Teaching Modern PR to Students
One of the challenging parts of teaching modern PR and social media is the fact the industry, along with the tools and specific channels, are constantly changing. Young public relations professionals are being asked to be experts overnight; skilled in the areas of monitoring, content creation, storytelling, and influencer relations. As a professor, it’s a challenge to keep up with the fast pace we are seeing in the industry.
With that being said, there are exercises to help prepare students for the workplace. There are a few assignments that I’ve given over the years at the University of Louisville that have been very well received, assignments that tie in both analytics as well as core principles in PR.
Personal Branding Audit
One of the challenges I hear from colleagues is the lack of access to business or client accounts on social media for their students to analyze for class. There’s a simple response to this: You already have access to social media business and client accounts, and that is your personal brand. One of my favorite projects to assign is to have students reflect on their personal brand, using metrics and platform analytics to evaluate their personal social media strategy.
The overall goal is to teach the students the importance of online presentation but it uses the audit of their social media accounts to reflect on how these tools can lead to professional opportunities or help foster relationships. Throughout this project, students use data analytics to evaluate the impact of their posts and where they stand in their communities of choice. It also helps them pinpoint their strengths and degree of influence. Students need to know where they currently stand online based on their overall presence, but also where they need to go. As they progress in their studies, they need to know how to build relationships with fellow professionals and brands, create content to engage influencers with, and be able to evaluate the effectiveness of certain types of updates and future content.
Situational Analysis Listening and Monitoring Audit of Client and Competitors
In order to be able to create great content for PR, we have to be able to determine the overall health and stability of our networks. We need to be able to answer questions about how well our content is performing, who are our biggest advocates, and both what and how competitors are doing on social media.
This is where benchmarking a brand and their competitors are very important. In my social media class this past spring, we had a chance to do this with Sysomos. Some of the features of the software are similar to other listening and measurement tools, but it allows students the opportunity to use data to draw conclusions about what is happening. The software highlights major takeaways, gaps to address immediately (e.g. challenges), and opportunities to act on (e.g. create content for influencers and build relationships).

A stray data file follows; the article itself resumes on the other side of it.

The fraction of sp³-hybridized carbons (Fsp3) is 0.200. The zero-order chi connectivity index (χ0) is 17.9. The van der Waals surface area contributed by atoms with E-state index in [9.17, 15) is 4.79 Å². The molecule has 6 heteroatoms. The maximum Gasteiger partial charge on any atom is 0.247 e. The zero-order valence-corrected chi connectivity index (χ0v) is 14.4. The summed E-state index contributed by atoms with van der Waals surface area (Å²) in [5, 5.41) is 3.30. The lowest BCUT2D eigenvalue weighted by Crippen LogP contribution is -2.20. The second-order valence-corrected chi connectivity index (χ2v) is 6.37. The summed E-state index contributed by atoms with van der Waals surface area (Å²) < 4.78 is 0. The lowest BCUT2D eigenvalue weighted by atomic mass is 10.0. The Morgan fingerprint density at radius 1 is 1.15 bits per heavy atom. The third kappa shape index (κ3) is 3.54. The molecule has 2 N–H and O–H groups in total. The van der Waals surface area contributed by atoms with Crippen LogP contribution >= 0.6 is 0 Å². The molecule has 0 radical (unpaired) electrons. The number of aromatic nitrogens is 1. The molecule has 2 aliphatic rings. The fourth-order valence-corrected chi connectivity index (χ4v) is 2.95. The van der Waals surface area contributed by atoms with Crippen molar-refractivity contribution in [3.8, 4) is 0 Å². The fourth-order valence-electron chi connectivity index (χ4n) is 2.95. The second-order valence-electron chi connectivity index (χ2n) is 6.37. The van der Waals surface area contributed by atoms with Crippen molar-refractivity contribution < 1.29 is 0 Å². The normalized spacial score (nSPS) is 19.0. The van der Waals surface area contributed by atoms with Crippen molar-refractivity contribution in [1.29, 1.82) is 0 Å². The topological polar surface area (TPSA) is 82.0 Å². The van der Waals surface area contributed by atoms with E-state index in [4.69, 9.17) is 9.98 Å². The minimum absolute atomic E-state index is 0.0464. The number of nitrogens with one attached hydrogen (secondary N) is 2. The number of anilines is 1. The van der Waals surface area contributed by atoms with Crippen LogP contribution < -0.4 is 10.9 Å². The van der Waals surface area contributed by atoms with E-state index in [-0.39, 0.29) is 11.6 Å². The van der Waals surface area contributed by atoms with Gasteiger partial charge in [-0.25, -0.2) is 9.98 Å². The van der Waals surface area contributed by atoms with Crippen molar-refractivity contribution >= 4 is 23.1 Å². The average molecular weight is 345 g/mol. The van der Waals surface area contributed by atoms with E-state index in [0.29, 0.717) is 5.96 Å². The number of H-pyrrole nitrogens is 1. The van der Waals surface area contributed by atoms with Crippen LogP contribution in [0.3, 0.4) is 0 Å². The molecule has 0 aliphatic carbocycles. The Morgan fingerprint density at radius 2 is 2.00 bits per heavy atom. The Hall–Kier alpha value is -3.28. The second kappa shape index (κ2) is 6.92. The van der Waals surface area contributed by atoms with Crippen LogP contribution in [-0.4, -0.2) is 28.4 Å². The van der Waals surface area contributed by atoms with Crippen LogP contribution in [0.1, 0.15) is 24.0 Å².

The goal here is to allow students to not only talk about key performance indicators for their PR plan (e.g. engagement, etc…) but to actually calculate it with actionable intel. In a professional setting, they’ll need this knowledge to advise clients on what they need to consider when planning content and how their results can be evaluated.
I plan on adapting this assignment for the Fall 2017 semester with Meltwater for my graduate Public Relations and Crisis Communications class at the University of Louisville.
Buzzfeed Content Creation and Analytics Assignment
I wanted an assignment where students created content and evaluated the response based on data analytics. This is where fellow social media professor, Matt Kushin of Shepherd University shared his Buzzfeed assignment with me.
Students were asked to create a Buzzfeed-style post (this could be a quiz, listicle, or regular post), and then promote the piece of content on social media while also evaluating the associated metrics. I adapted this assignment to have students create content about Louisville with what tourists and others should know about the city before they arrive for the Kentucky Derby. Students had to create a post with additional images (citing them, of course) to tell a story while also providing links to resources such as videos, restaurants, and must go to places in the city.
Essentially, the students created a customized fact sheet about Louisville that was presented and tailored for a Buzzfeed audience. The students also had to decide how they would share this content with the community on social media. Along with outlining steps on how they would measure the success of these posts, and given the outcome, what lessons and action steps to take in the future.
The overall goal of this assignment was to teach students the importance of being able to write strong content relevant to a brand, company, or topic and be able to provide sound metrics that validate their efforts. It was interesting to see the sparks go off when students realized that a platform they have used for years could be adapted for professional opportunities. Seeing this shift in their perspective, using Buzzfeed as passive entertainment to a creative content hub that could resonate with communities, was illuminating.
In summary, there are a lot of great assignments, resources and opportunities out there for PR students and professors to take advantage of. The more opportunities we have to share resources and bounce around ideas, the better off we are going to be in preparing students for the growing expectations we are seeing in the PR field.